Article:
Superoxide Dismutase 1 Oxidation as a Mechanism of Cell Death in Amyotrophic Lateral Sclerosis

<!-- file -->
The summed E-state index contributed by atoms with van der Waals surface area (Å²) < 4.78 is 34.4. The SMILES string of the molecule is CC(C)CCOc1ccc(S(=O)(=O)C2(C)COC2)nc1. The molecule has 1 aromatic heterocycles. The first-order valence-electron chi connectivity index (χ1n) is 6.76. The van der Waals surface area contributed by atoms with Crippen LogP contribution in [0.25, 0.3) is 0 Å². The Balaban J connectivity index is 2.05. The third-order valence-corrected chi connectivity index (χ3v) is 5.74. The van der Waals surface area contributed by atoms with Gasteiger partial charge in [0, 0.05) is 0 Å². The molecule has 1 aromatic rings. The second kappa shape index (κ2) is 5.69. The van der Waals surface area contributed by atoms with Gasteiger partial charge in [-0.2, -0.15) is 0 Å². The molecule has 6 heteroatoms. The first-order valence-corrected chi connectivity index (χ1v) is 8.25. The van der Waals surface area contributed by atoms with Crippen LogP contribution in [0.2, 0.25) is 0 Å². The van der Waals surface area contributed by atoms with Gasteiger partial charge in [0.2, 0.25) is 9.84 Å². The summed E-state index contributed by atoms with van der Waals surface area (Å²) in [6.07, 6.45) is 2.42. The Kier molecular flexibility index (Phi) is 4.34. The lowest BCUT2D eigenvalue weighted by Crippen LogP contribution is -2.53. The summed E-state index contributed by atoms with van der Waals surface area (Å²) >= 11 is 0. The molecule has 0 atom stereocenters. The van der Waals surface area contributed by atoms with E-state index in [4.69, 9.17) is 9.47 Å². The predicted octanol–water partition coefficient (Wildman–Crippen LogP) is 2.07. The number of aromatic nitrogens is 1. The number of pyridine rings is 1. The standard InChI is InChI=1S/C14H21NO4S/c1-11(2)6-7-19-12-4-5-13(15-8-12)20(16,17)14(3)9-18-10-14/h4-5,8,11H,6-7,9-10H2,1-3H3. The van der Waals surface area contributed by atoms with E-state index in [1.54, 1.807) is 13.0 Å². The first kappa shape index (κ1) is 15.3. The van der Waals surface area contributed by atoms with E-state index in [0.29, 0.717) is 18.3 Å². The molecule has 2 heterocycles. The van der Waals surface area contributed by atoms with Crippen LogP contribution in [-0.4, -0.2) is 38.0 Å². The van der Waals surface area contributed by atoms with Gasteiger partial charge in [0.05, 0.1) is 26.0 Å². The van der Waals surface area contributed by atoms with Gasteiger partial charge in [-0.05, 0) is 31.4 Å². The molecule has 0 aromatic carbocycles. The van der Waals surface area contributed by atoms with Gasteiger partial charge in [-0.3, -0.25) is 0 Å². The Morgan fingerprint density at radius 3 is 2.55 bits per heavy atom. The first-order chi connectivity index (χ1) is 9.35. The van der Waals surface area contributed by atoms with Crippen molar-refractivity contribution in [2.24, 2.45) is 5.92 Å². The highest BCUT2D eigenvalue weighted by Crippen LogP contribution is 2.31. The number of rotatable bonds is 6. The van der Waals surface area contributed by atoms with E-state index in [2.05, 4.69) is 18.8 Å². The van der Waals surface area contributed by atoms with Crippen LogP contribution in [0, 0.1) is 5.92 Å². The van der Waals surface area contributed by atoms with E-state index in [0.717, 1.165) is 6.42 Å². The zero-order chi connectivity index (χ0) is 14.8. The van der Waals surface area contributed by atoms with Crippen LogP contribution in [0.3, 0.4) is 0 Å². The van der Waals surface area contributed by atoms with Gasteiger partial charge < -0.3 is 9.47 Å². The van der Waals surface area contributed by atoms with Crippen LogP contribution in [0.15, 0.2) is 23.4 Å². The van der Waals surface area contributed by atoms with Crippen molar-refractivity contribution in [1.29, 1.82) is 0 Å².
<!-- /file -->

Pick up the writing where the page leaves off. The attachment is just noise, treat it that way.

Amyotrophic Lateral Sclerosis (ALS), also known as Lou Gehrig’s disease, is an adult-onset, progressive and fatal neurodegenerative disease. Pathologically, it is characterized by a loss of motor neurons in the spinal cord, brain stem and motor cortex leading to progressive muscle weakness, atrophy, and death. ALS presents as both a sporadic (SALS) and familial (FALS) illness. Interestingly, over 100 mutations of the CuZn-Superoxide Dismutase (SOD1) gene have been reported to be dominantly inherited in ALS families. SOD1 is a 17KD protein that contains one copper and one zinc atom. The known function of this enzyme is to convert superoxide to oxygen and hydrogen peroxide. It was first thought that the toxicity of different SOD1 mutants linked to ALS resulted from decreased free-radical scavenging activity. However, studies show that mutant SOD1 enzymes cause motor neuron degeneration via a gain of harmful properties. The nature of the gain-of-toxic function in mutant SOD1 is not clear. Recent studies suggest that SOD1 itself is a target of oxidative stress. Human SOD1 has four cysteine residues, Cys6, Cys57, Cys111, and Cys146. An internal disulfide bond exists between Cys57 and Cys146. This disulfide bond is highly conserved in SOD1, making the protein considerably strong, while the remaining two cysteine residues are free and prone to post-translational modifications. Here we show that free cysteine residues in SOD1 are available to be modified by mal PEG (Maleimide polyethylene glycol) and AMS, and that this modification decreases with disease progression. Our data suggests that cysteine residues in SOD1 are post-translationally modified and may play a significant role in the development of the disease.